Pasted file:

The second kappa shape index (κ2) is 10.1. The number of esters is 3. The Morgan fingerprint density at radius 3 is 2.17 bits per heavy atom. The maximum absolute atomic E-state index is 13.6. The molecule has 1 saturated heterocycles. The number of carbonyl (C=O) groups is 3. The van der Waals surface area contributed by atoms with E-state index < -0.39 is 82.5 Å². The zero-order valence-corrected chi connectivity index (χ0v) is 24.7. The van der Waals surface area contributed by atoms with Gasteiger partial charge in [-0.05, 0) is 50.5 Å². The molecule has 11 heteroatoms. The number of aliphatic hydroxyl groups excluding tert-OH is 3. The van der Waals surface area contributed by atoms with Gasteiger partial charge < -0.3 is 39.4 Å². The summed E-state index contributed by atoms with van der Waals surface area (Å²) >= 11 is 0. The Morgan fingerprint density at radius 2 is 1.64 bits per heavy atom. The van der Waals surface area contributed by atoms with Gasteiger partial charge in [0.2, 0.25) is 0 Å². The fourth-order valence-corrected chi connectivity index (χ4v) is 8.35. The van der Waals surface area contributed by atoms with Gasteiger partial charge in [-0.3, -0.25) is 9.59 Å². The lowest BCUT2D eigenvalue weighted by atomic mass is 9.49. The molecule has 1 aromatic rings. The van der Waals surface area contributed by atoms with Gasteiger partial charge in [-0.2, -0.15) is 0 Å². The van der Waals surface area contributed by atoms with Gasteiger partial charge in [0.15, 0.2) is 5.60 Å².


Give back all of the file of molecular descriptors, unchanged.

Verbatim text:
The second kappa shape index (κ2) is 10.1. The number of esters is 3. The Morgan fingerprint density at radius 3 is 2.17 bits per heavy atom. The maximum absolute atomic E-state index is 13.6. The molecule has 1 saturated heterocycles. The number of carbonyl (C=O) groups is 3. The van der Waals surface area contributed by atoms with E-state index < -0.39 is 82.5 Å². The zero-order valence-corrected chi connectivity index (χ0v) is 24.7. The van der Waals surface area contributed by atoms with Gasteiger partial charge in [-0.05, 0) is 50.5 Å². The molecule has 11 heteroatoms. The number of aliphatic hydroxyl groups excluding tert-OH is 3. The van der Waals surface area contributed by atoms with Gasteiger partial charge < -0.3 is 39.4 Å². The summed E-state index contributed by atoms with van der Waals surface area (Å²) >= 11 is 0. The Morgan fingerprint density at radius 2 is 1.64 bits per heavy atom. The van der Waals surface area contributed by atoms with Gasteiger partial charge in [0.2, 0.25) is 0 Å². The fourth-order valence-corrected chi connectivity index (χ4v) is 8.35. The van der Waals surface area contributed by atoms with Gasteiger partial charge in [-0.3, -0.25) is 9.59 Å². The lowest BCUT2D eigenvalue weighted by atomic mass is 9.49. The molecule has 1 aromatic rings. The van der Waals surface area contributed by atoms with Gasteiger partial charge in [-0.2, -0.15) is 0 Å². The van der Waals surface area contributed by atoms with Gasteiger partial charge in [0.15, 0.2) is 5.60 Å².